* `:force_locale_download` determines whether to always download locale files during compilation. Locale data is `ex_cldr` version dependent. When a new version of `ex_cldr` is installed, no locales are installed and therefore locales are downloaded at compilation time as required. This ensures that the right version of the locale data is always associated with the right version of `ex_cldr`. However if locale data is being cached in CI/CD there is some possibility that there can be a version mismatch.  Since reproducable builds are important, setting the `force_locale_download: true` in a backend or in global configuration adds additional certainty. The default setting is `false` thereby retaining compatibility with existing behaviour. The configuration can also be made dependent on `mix` environment as shown in this example:

 defmodule MyApp.Cldr do
   use Cldr,
 	  locales: ["en", "fr"],
 		default_locale: "en",
 		force_locale_download: Mix.env() == :prod

### Providers

The data maintained by [CLDR]( is quite large and not all capabilities are required by all applications.  Hence `Cldr` has additional optional functionality that can be provided through additional `hex` packages. In order to support compile-time additions to a configured `backend`, any package can define a provider that will be called at compile time.

The currently known providers and their `hex` package names are:

  | Hex Package          | Provider Module   | Comment                                     |
  | :------------------- | :---------------- | :------------------------------------------ |
  | ex_cldr_numbers      | Cldr.Number       | Formatting of numbers, currencies           |
  | ex_cldr_lists        | Cldr.List         | Formatting of lists                         |
  | ex_cldr_units        | Cldr.Unit         | Formatting of SI and Imperial units         |
  | ex_cldr_territories  | Cldr.Territory    | Formatting of territory (country) data      |
  | ex_cldr_languages    | Cldr.Language     | Formatting of language information          |
  | ex_cldr_dates_times  | Cldr.DateTime     | Formatting of dates, times & datetimes      |
  | ex_money             | Money             | Operations and formatting of a money type   |
  | ex_messages          | Cldr.Message      | Formatting of ICU-formatted messages        |

Any library author can create a provider module by exposing a function called `cldr_backend_provider/1` that takes a `Cldr.Config` struct as a single parameter.  The function should return an AST that is inserted into the `backend` module being compiled.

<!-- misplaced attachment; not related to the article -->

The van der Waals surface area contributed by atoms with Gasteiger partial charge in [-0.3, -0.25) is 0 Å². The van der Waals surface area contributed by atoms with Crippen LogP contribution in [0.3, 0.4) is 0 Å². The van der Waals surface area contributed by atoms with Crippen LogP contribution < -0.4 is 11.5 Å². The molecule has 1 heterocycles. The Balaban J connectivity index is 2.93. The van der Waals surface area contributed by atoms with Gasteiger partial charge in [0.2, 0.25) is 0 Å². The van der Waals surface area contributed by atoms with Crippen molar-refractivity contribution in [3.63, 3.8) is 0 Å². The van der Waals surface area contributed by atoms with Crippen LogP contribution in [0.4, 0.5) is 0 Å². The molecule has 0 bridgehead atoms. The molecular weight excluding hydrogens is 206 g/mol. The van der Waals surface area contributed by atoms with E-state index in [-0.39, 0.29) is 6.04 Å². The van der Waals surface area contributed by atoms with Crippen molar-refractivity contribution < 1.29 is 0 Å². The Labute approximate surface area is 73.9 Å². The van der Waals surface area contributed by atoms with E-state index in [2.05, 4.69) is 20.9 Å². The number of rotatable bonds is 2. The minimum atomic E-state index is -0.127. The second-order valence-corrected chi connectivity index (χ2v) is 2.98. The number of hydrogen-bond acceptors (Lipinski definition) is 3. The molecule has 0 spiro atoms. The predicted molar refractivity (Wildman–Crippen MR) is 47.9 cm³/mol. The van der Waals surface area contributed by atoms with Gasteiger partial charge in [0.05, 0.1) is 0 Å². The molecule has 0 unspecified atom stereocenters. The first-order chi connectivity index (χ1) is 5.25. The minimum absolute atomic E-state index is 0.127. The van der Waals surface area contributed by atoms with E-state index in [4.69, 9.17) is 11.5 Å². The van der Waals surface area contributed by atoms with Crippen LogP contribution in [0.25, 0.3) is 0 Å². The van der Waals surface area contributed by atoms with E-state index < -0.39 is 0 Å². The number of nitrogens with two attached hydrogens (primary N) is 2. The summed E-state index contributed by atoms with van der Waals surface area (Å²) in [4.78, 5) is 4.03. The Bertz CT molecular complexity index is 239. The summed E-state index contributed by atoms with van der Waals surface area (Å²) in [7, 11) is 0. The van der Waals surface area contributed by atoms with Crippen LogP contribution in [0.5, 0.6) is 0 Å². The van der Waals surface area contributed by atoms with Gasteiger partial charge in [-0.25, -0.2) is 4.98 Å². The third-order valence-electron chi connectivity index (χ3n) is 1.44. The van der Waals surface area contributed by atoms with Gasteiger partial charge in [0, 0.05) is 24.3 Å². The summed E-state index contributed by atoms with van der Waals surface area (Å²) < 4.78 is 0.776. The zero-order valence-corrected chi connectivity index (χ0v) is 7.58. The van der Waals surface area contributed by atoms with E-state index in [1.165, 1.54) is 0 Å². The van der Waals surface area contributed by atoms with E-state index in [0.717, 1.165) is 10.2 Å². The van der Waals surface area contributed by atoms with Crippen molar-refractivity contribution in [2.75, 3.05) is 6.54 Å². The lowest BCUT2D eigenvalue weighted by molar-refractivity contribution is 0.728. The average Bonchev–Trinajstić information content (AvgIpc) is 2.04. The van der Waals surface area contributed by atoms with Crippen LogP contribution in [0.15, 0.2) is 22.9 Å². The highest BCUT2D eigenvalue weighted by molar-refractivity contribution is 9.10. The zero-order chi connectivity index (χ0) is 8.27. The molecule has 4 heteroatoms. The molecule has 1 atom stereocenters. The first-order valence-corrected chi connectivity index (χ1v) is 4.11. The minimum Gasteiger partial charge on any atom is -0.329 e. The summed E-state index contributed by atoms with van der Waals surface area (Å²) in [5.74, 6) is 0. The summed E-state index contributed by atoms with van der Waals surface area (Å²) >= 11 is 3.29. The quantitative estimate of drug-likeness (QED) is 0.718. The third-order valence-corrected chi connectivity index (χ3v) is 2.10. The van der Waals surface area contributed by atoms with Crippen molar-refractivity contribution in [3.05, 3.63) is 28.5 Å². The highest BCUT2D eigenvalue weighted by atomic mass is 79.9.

Providers are configured on each backend module under the `:providers` key. It must be a list of provider modules.  For example:
defmodule MyApp.Cldr do
  use Cldr,
    locales: ["en", "zh"],
    default_locale: "en",
    providers: [Cldr.Number, Cldr.List]
**If :providers is `nil` (the default), `Cldr` will attempt to configure all of the providers described above if they have been installed as `deps`.  If you don't wish to invoke any providers, use the empty list `[]`.**

## Migrating from Cldr 1.x

1. Create a `backend` module by following the [configuration](#configuration) instructions
2. Delete any duplicated [global configuration](#global-configuration) in any `config.exs` files. Only the keys `:default_locale` and `:json_library` are supported in the global configuration
3. Update any [plugs](#plugs) to configure the desired backend
4. Adjust any API calls from `Cldr.some_function` to `MyApp.Cldr.some_function`.  Or better still, alias your backend module where required.  ie. `alias MyApp.Cldr, as: Cldr`

## Downloading Configured Locales

`Cldr` can be installed from either [github](
or from [hex](

* If installed from github then all 541 locales are installed when the repo is cloned into your application deps.

* If installed from hex then only the locales "en", "en-001" and "root" are installed.  When you configure additional locales these will be downloaded during application compilation.

## Localizing and Formatting Numbers

The `Cldr.Number` module implemented in the [ex_cldr_numbers]( package provides number formatting.  The public API for number formatting is `MyApp.Cldr.Number.to_string/2`.  Some examples: